Immigration presents particular challenges in Ireland, a country more accustomed to the outward rather than inward flow of migrants.1 We need to collect epidemiological data that detail the number of migrants currently resident in Ireland and medical data about the illnesses they develop. This information is essential for rational service planning. It will also help us learn more about the illnesses themselves and ultimately enhance the quality of mental health care provided to all.

BE Gavin, BD Kelly, A Lane, E O'Callaghan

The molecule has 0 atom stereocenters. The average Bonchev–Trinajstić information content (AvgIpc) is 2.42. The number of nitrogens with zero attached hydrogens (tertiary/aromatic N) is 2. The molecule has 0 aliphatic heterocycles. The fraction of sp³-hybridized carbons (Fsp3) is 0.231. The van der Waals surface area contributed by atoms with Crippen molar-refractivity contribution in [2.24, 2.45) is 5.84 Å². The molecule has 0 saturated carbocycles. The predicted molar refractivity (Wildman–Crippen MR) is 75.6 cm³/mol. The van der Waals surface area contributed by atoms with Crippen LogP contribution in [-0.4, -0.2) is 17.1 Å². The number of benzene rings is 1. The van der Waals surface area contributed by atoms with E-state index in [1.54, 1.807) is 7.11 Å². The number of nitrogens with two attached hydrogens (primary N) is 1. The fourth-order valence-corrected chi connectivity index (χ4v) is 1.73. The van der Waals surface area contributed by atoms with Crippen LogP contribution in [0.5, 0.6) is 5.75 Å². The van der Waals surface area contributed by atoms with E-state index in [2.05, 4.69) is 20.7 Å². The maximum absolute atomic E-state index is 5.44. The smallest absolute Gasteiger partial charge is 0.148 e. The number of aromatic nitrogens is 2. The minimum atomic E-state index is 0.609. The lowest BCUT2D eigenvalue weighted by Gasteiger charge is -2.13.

Stanley Research Foundation,
Cluain Mhuire Family Centre,
Newtownpark Avenue,
Co Dublin, Ireland
Tel: + 353 1 217 2100
Fax: + 353 1 283 3886


  1. Murphy JFA. Migrants Right to Health. Irish Medical Journal 2001; 94: 164
  2. Central Statistics Office. Population and Migration Estimates, April 2000. Available at (verified 14th May 2001)
© Copyright 2004 - 2009 Irish Medical Journal